Physicians are working fewer hours, seeing fewer patients, and limiting access to their practices in light of significant changes to the medical practice environment, according to a comprehensive new survey of practicing physicians by The Physicians Foundation.
Among the key findings of one of the largest physician surveys ever undertaken in the United States are:
- More than 60 percent of physicians would retire today if they had the means.
- Physicians see 16.6 percent fewer patients per day than they did in 2008, a decline that could lead to millions of fewer patients seen per year.
- More than 52 percent limit Medicare patients' access to their practices or plan to do so.
- More than 26 percent have closed their practices to Medicaid patients.
- Physicians spend more than 22 percent of their time on nonclinical paperwork, resulting in a loss of some 165,000 full-time equivalent (FTE) physicians.
The survey also found that over the next one to three years, more than 50 percent of physicians will cut back on patients seen, work part-time, switch to concierge medicine, retire, or take other steps likely to reduce patient access.
Texas physicians' responses to some of the key Physicians Foundation survey questions were generally along the same lines as their colleagues across the country.
Forty-five percent of Texas doctors described their feelings about the current state of the medical profession as somewhat negative, compared with 44.8 percent of physicians nationally. Sixty-seven percent of Texans said they would retire if they could, compared with 61 percent nationally. Thirty percent of Texas physicians plan to place new or additional limits on accepting Medicaid patients, compared with 22.2 percent nationally. The numbers for limiting acceptance of new Medicare patients were similar.
"It is clear that the introduction of nearly 30 million new patients into the U.S. health care system through health care reform, added to the already growing physician shortage, will have profound implications for patient access to medical care," said Walker Ray, MD, vice president of the foundation and chair of its Research Committee. "The rate of private practice physicians leaving the medical field, as well as changes in practice patterns that reduce the number of hours spent seeing and treating patients, is alarming. When these lost hours are added up, we get a much fuller and more ominous picture of the kind of access crisis that patients may soon face."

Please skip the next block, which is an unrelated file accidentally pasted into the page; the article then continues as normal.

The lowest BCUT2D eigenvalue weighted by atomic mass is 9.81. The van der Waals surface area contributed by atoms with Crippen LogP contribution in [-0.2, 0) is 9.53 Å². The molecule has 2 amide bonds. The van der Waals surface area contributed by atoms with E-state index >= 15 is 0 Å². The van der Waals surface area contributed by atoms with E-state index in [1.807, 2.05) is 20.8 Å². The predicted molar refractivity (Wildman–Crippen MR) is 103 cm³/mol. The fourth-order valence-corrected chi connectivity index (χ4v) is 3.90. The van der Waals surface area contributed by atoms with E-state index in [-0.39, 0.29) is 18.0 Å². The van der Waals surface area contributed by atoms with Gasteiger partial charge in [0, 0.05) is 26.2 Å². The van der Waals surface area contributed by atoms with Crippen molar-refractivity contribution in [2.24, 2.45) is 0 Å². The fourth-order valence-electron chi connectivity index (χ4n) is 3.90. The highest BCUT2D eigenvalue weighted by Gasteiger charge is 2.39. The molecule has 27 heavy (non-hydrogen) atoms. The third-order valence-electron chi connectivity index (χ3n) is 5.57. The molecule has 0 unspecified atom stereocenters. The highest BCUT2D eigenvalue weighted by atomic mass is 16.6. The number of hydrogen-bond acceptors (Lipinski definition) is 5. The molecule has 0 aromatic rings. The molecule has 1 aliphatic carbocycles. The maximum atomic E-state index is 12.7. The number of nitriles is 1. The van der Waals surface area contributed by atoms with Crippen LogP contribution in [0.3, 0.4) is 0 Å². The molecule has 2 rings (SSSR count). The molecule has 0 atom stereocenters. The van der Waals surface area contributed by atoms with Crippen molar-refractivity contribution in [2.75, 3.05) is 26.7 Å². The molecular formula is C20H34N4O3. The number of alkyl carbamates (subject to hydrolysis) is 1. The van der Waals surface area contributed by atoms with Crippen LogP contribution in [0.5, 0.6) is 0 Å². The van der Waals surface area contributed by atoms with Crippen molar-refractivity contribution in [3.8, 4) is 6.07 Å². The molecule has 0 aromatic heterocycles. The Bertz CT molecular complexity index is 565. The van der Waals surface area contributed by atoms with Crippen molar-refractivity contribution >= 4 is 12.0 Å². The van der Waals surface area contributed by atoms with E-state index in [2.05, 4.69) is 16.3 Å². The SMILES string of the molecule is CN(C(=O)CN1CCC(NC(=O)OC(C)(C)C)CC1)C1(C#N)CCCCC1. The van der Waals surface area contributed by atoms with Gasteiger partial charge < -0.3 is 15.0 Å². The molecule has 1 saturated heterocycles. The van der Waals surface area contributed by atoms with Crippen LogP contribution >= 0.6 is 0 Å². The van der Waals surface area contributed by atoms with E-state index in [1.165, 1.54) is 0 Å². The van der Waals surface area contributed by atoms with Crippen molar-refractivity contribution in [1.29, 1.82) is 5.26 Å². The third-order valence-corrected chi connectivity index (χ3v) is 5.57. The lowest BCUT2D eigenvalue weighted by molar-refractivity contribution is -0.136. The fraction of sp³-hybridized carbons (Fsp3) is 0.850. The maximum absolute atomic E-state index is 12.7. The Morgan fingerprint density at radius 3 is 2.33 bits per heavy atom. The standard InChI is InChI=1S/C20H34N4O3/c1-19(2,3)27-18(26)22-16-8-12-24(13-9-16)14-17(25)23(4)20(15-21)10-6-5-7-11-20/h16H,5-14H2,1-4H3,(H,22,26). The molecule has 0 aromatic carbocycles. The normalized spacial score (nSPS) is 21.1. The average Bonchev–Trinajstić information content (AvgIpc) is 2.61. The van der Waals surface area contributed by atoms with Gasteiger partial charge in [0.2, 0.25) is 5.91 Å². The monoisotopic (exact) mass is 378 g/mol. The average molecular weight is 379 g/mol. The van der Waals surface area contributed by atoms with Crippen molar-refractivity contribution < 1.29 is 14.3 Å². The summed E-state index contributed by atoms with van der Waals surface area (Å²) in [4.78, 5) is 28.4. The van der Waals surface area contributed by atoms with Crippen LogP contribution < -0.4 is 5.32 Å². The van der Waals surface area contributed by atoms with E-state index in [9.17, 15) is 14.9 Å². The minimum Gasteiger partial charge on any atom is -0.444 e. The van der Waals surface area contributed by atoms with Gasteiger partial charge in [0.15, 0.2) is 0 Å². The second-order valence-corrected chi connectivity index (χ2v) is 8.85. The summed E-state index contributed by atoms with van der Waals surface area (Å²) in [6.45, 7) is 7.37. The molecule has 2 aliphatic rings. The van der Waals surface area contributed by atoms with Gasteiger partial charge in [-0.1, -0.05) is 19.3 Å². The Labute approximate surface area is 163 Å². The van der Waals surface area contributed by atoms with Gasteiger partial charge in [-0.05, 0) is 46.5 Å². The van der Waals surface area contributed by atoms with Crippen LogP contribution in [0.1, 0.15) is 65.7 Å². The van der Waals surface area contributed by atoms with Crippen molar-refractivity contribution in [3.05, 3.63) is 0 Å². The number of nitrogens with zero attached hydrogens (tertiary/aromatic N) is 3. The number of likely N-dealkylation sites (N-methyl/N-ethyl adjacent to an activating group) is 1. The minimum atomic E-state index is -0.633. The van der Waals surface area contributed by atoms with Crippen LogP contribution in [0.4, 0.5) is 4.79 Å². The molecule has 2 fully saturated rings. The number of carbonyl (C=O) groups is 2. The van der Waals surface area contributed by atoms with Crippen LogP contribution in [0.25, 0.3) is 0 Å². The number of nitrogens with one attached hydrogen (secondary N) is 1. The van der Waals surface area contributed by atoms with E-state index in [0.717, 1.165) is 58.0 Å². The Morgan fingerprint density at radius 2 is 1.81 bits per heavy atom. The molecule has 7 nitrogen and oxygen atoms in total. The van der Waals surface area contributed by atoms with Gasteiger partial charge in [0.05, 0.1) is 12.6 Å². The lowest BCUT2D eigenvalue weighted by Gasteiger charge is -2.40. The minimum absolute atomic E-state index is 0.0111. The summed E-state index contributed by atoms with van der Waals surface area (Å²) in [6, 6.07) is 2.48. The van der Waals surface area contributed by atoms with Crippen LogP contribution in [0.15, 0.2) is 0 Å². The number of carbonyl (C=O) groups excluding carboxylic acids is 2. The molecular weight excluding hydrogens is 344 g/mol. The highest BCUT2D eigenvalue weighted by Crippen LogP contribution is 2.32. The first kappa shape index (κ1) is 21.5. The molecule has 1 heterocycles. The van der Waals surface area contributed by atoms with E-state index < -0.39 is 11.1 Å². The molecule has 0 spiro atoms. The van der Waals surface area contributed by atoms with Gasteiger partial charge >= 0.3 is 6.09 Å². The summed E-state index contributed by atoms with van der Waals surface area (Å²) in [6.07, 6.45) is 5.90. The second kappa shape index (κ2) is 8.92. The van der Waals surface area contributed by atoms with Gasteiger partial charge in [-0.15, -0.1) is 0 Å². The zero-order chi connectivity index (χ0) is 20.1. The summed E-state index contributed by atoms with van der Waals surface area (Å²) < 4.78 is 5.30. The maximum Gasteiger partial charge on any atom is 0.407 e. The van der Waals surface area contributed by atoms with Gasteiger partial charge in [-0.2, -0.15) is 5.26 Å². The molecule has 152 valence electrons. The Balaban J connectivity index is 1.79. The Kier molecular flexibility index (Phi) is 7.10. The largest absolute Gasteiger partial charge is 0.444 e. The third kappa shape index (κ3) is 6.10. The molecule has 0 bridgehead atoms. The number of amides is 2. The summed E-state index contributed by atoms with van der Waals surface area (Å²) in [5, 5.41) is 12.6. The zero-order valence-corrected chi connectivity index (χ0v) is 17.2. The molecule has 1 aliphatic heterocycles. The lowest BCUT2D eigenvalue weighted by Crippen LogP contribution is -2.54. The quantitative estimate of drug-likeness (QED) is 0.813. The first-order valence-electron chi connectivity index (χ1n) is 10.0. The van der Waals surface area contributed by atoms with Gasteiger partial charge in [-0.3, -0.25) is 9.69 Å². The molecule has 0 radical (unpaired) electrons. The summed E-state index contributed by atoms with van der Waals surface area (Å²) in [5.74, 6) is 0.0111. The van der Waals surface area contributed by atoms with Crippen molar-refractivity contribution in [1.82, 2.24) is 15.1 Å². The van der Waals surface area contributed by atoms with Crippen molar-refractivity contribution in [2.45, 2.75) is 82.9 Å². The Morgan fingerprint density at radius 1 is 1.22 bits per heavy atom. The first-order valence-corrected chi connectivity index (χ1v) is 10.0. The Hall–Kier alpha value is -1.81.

The Physicians Foundation Board of Directors will share the survey results with political leaders, policymakers, and the news media nationwide.
The survey, fielded online from late March to early June 2012 by Irving-based Merritt Hawkins for The Physicians Foundation, is based on responses from 13,575 physicians across the country.
Created by settlement of organized medicine's landmark antiracketeering lawsuit against America's largest for-profit HMOs, The Physicians Foundation is a nonprofit 501(c)(3) organization that seeks to advance the work of practicing physicians and help facilitate health care delivery to patients. The foundation's activities include grantmaking, research, and policy studies. The foundation provides grants to nonprofit organizations, universities, hospital systems, and medical society foundations that support its mission and, since 2005, has awarded numerous multiyear grants totaling more than $28 million.
Louis J. Goodman, PhD, TMA's executive vice president and chief executive officer, is the president of the foundation.
Action, Oct. 1, 2012